Boron nitride catalyzes olefin hydrogenations | Chemical & Engineering News
Volume 95 Issue 3 | p. 7 | Concentrates
Issue Date: January 16, 2017

Boron nitride catalyzes olefin hydrogenations

Metal-free material, widely thought to be catalytically inactive, continues to surprise
Department: Science & Technology
Keywords: catalysis, boron nitride, hydrogenation, alkene

For the second time in about a month, researchers report that boron nitride, which ranks as a well-known catalyst support, but not as a catalyst, catalyzes industrially important reactions. This time it’s olefin hydrogenation, a reaction used for making fuels and chemicals and for processing foods (ACS Omega 2016, DOI: 10.1021/acsomega.6b00315). The advance may lead to lower-cost, metal-free industrial hydrogenation catalysts. A few studies in recent years have reported that boron nitride, especially the hexagonal form, h-BN, can catalyze water-splitting and other processes. Last month, scientists upped BN’s catalysis status by showing that it can drive industrially important dehydrogenation reactions. Now, a team led by Richard G. Blair of the University of Central Florida has shown that defect-laden h-BN, made via a ball-milling process, can serve as an active catalyst for hydrogenating propene, cyclohexene, diphenylethylenes, and other alkenes. The team found that h-BN mediates hydrogenations under milder conditions than those used with nickel-based hydrogenation catalysts and is more active than metal-free frustrated Lewis pair catalysts. NMR analysis and binding-energy calculations show that nitrogen vacancies are most likely the catalytically active sites among the eight types of lattice defects examined.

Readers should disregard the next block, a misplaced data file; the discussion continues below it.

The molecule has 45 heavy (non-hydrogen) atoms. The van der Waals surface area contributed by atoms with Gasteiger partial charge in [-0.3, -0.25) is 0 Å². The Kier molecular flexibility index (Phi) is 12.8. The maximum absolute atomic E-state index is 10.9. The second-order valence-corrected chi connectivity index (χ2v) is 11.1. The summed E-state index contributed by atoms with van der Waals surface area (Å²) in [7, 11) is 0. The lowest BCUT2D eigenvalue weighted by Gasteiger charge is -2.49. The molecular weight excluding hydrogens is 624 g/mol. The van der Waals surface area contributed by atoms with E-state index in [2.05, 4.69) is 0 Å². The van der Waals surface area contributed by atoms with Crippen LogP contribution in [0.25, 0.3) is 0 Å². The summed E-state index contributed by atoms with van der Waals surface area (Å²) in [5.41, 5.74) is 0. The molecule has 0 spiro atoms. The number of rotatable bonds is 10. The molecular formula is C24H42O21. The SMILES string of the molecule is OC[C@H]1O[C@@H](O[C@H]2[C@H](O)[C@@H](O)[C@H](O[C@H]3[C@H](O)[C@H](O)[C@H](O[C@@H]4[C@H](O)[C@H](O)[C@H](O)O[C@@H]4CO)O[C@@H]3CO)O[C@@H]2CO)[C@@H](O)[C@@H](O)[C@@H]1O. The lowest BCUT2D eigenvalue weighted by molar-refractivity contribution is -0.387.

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Propene binds at vacancy sites (defects) on a boron nitride surface (green and blue lattice) and reacts with surface-bound hydrogen atoms to form propane, which desorbs from the surface.
Credit: ACS Omega
A schematic depicts propene hydrogenation on a boron nitride surface
 
Propene binds at vacancy sites (defects) on a boron nitride surface (green and blue lattice) and reacts with surface-bound hydrogen atoms to form propane, which desorbs from the surface.
Credit: ACS Omega
 
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